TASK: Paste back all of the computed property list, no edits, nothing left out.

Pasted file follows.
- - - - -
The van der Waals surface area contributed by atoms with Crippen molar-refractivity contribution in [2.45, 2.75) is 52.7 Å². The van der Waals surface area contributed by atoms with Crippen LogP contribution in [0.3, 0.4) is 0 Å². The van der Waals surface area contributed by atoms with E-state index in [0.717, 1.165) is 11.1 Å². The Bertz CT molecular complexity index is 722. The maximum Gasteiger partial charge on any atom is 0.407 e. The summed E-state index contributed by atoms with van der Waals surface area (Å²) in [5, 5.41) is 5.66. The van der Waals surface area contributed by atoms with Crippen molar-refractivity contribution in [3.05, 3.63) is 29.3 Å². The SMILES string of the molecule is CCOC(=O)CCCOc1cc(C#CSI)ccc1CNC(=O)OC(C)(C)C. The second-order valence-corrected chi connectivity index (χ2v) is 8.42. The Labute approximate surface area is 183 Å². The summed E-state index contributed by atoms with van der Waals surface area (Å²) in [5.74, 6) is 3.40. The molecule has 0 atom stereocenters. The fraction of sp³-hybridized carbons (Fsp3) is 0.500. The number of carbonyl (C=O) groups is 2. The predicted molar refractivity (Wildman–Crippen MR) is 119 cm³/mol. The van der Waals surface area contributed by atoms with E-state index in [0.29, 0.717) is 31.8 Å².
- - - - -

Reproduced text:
The van der Waals surface area contributed by atoms with Crippen molar-refractivity contribution in [2.45, 2.75) is 52.7 Å². The van der Waals surface area contributed by atoms with Crippen LogP contribution in [0.3, 0.4) is 0 Å². The van der Waals surface area contributed by atoms with E-state index in [0.717, 1.165) is 11.1 Å². The Bertz CT molecular complexity index is 722. The maximum Gasteiger partial charge on any atom is 0.407 e. The summed E-state index contributed by atoms with van der Waals surface area (Å²) in [5, 5.41) is 5.66. The van der Waals surface area contributed by atoms with Crippen molar-refractivity contribution in [3.05, 3.63) is 29.3 Å². The SMILES string of the molecule is CCOC(=O)CCCOc1cc(C#CSI)ccc1CNC(=O)OC(C)(C)C. The second-order valence-corrected chi connectivity index (χ2v) is 8.42. The Labute approximate surface area is 183 Å². The summed E-state index contributed by atoms with van der Waals surface area (Å²) in [5.74, 6) is 3.40. The molecule has 0 atom stereocenters. The fraction of sp³-hybridized carbons (Fsp3) is 0.500. The number of carbonyl (C=O) groups is 2. The predicted molar refractivity (Wildman–Crippen MR) is 119 cm³/mol. The van der Waals surface area contributed by atoms with E-state index in [0.29, 0.717) is 31.8 Å².